If you are yet to listen to Meghan Trainor’s ‘All About That Bass’, this week’s number one, then seriously, where have you been? Apart from anything else, it is perhaps THE catchiest song of the year and whatever you may think about it, I highly doubt you will have the will power to not dance around your bedroom in your underwear to it at least once a day. I know I won’t.
For any girl who considers herself to have curves or not be the ‘perfect’ thin ideal, ‘All About That Bass’ couldn’t be more empowering. Yes ladies, when this song comes on, suddenly the usually loathed love handles and not-exactly-inconspicuous-bums become our best assets. If only for three minutes and nine seconds (though hopefully longer girlies, Meghan speaks truth) we believe that every inch of us ‘is perfect from the bottom to the top’.
But what if you’re not a curvy girl? Is there a bit more to it than just feeling like a white girl dropping it to ‘N*ggas In Paris’? ‘All About That Bass’ doesn’t just celebrate curves, there also seems to be a tad bit of underlying skinny shaming. If you listen to the lyrics, which with a song like this is kind of the point, you get the sense that it is the curvy girls vs. the ‘skinny bitches’, that we’re down-to-earth and ‘real’ next to the ‘stick figure silicone Barbie dolls’, and that we’ve got ‘all the right junk in all the right places’, which would make anything else…er…wrong?
It’s tempting to brush this part of the song off. I mean, thin people get to be considered the ideal 99% of the time, are the rest of us not allowed even one measly song? And besides, thin people are never going to wish they had different bodies in the same way that we often do, right? Wrong. More often than not, whatever size body a girl has, there are things she wishes she could change. And as hard as it is to believe for us curvier girls, a lot of the time that’s putting on weight, or having more of the right junk in more of the right places. The thing that stops ‘All About That Bass’ from being the perfect body confidence anthem is that it’s still exclusive, it’s still setting one body shape over another and suggesting that being thin makes you fake and plastic.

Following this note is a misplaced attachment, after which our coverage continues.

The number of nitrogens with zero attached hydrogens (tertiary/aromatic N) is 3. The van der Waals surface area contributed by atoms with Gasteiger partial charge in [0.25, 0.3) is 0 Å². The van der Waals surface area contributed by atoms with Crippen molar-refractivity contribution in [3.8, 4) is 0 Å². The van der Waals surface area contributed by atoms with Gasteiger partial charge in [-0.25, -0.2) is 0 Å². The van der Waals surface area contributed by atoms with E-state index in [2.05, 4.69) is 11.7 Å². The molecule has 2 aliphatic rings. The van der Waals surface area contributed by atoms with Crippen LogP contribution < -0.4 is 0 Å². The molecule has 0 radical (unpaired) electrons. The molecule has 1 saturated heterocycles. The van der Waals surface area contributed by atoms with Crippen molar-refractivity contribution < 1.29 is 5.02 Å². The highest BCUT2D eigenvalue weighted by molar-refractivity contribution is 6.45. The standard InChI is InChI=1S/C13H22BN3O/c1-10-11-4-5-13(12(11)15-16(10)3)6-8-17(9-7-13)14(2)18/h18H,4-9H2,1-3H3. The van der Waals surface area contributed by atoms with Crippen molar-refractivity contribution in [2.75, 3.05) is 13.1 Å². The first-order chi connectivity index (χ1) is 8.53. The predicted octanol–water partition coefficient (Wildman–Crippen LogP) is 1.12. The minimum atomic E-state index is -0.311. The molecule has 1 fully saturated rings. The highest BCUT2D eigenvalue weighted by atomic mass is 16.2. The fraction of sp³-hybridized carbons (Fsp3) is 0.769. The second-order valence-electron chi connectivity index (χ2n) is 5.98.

What us girls could really do with is a bit more body confidence for everyone, an anthem that doesn’t leave anyone awkwardly dancing knowing it’s not meant for them. By putting curvy girls on a pedestal, ‘All About That Bass’ is only adding to the climate of ‘right’ bodies and ‘wrong’ bodies that our society already has enough of thankyouverymuch. And as for anyone who thinks it’s about time bigger girls got to turn the tables a bit and feel like the ‘ideal’, taking it out on the ‘skinny bitches’ is not helpful to any of us – because whoever’s to blame that our society only sees ‘the skinny girl’ as ideal (which believe you me I am not going to get into) – one thing is for sure, it is not actually skinny girls.
So no, you won’t catch me boycotting this song on the dance floor – if its lyrics advocated banning burgers and burning books I think I’d still be tapping my feet – but it certainly isn’t the answer to body confidence that many of us are waiting for. I don’t need to tell you that being a female is certainly not easy, whatever your shape and size, we all face insecurities even if they come in different forms. Body confidence starts with acceptance, not just of ourselves, but of our fellow females, so if we could all just go and tell a pal that she’s smokin’, that would be great.